“What kind of a doctor is she?”

“She makes people see the truth.”

“I have Dr. Edwards. I’m supposed to see him every Friday at 2 o’clock.”

“Okay. Okay. Good. Can I meet him then?”

“Sure,” I yelp. “Now I think I’m ready for some more butternut squash.”

“Okay.” She kisses me on the cheek, then smiles. As her resplendent white wings fade away before my eyes.

Ethel serves me a huge bowl of butternut squash. It’s scrumptious, as always. It validates my physical existence. I can taste every ingredient and every spice. I can see my hand holding a steel spoon. I can hear Ethel’s distinct voice detailing about her phone conversation with my sister. I can feel my imagination touching the piano keys. My name is Skye Stoltz. My name is Skye. I am sitting in somebody’s dining room. I am loved. I am understood and seen. I am living my dream. No one can destroy it. Please God. Help me keep it this way. Help me.

The woman from the bus appears with her vindictive eyes. She rants on:

“– — — It was a nice knife. I could kill. I could kill them. To save poor old Marla. I could murder those motherfuckers. Really ugly. Really fat. They took everything from me. But I escaped. I thought it was clever. But I should have gotten the knife. I should have saved poor old Marla. I should have. I was a cowardly son of a bitch. But she stabbed herself to death. The motherfuckers made her stab herself to death. Really ugly and really fat. How could they be so cruel? I lost my beauty. I lost poor old Marla. Motherfu–”

I sprint out of my seat as my frantic scream sends Ethel to a panic. She consoles me with kisses while struggling to keep my hands still. My eyes are closed. I’m afraid to open them. It was just a hallucination. Yes. It was. How else should my sanity justify it? These things are insignificant. Different from Ethel’s resplendent white wings. Anything that makes me feel bad is insignificant. This is how I should see life. Except when music reconciles with the wild in me. Only then that anything that makes me feel bad becomes important. I need the bad to keep going sometimes. My drug. My spark.

I open my eyes. The vivid colors of the room perk up. I am in Ethel’s arms. We are on the floor. My assuaged body refuses to move. The ceiling smiles down at me. Though it’s a little bit blurry. But I know it’s smiling down at me.

“Would you like to tell me about it?” Ethel whispers.

“No,” I reply.

“All right then. Would you like to hear the tunes of one of my favorite contemporary piano pieces?”


Ethel hums every melody note of Sunset over Empire. She makes it sound like a melancholic lullaby. I listen as my wish sings along with her humming. I wrote it for her. Grace George owns it. But the wish of being with my first and last love created the longing music. I have lived on to experience this moment. There is nothing more gratifying in life than this. Must I remind myself again. My name is Skye Stoltz. I am 45 years old. I am alive. I am in her arms.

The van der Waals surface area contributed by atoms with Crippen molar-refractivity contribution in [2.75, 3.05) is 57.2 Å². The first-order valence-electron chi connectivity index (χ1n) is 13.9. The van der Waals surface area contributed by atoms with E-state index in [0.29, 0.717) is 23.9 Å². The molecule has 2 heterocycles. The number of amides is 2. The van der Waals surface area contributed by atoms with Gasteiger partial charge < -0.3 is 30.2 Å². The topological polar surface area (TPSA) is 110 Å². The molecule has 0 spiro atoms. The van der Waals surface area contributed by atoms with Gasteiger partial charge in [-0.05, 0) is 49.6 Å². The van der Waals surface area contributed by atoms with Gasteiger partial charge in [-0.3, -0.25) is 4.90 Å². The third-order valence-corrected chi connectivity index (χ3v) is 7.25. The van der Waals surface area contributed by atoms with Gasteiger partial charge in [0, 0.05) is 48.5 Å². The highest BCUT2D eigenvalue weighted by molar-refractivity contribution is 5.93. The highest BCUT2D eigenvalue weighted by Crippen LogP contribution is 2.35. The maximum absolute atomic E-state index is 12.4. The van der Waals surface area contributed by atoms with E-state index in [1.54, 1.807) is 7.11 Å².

“That was –”

“Sunset over Empire.”

“Of course you knew what it was,” she says. “You’re a genius after all.”

“Grace George is,” I reply.

“You know her? Personally?”

“I worked for her. Now she wants me murdered.”

“Skye!” she dreads.

“I’m not kidding you,” I giggle.

“This is not funny. Why do you find it amusing?”

“I’m already dead anyways. There is nothing to be murdered in me.”

“Please don’t say things like that anymore. It’s a — It’s a little too much for me to take on.”

“Where’s your recording gadget shit? I thought you said you were gonna document our talks. That way once I die on you, your ass is spared.”


“Aw, come on, Ethel. You were fucking firm about it.”

“I never said that.”

“Never said what?”

“Documenting our conversations. I would never do that to you.”

“Don’t you fucking twist my head any more than you already do.”

“Skye!” she cries. “Oh sweetheart, please, see me. Just see me.”

“Get the fuck away from me, you filthy bitch!” I scamper away.

“Okay.” She rises and calms down. “I guess you win all the time.”

“Oh yeah. All the time. From the time I fucked you when I was 11. Until courage saves my truths. I will always win, Ethel. And Grace George can kiss my fucking ass with her murder mission. I would still win.”

“Why would she want to kill you?”

“Because I hold her truths.”

“Like what?”

“I was her ghost composer. That’s just one of them.”

“You wrote all her music?” she exclaims.

“Yeah. That’s why I’m dead now.”

“Grace George has been undergoing some serious mental treatment,” Ethel discloses the news. “She’s been my friend’s patient. So stop bullshitting yourself with all these wicked lies anymore. If you had already been dead, you were responsible for it. Not Grace George. Not me. Not other people. Maybe you should have murdered your ego first, so you could stop pushing us all away.”

Dr. Edwards’ rhythmic footsteps reverberate around the cozy studio. He pauses in the center and takes his time to evaluate the ambiance. His eyes survey for any suspicious life that may have been going on inside. He scrutinizes the grand piano in stinging silence. He throws me a nonchalant glance, then delivers his qualms to Ethel who is just as dubious as he is about her presence.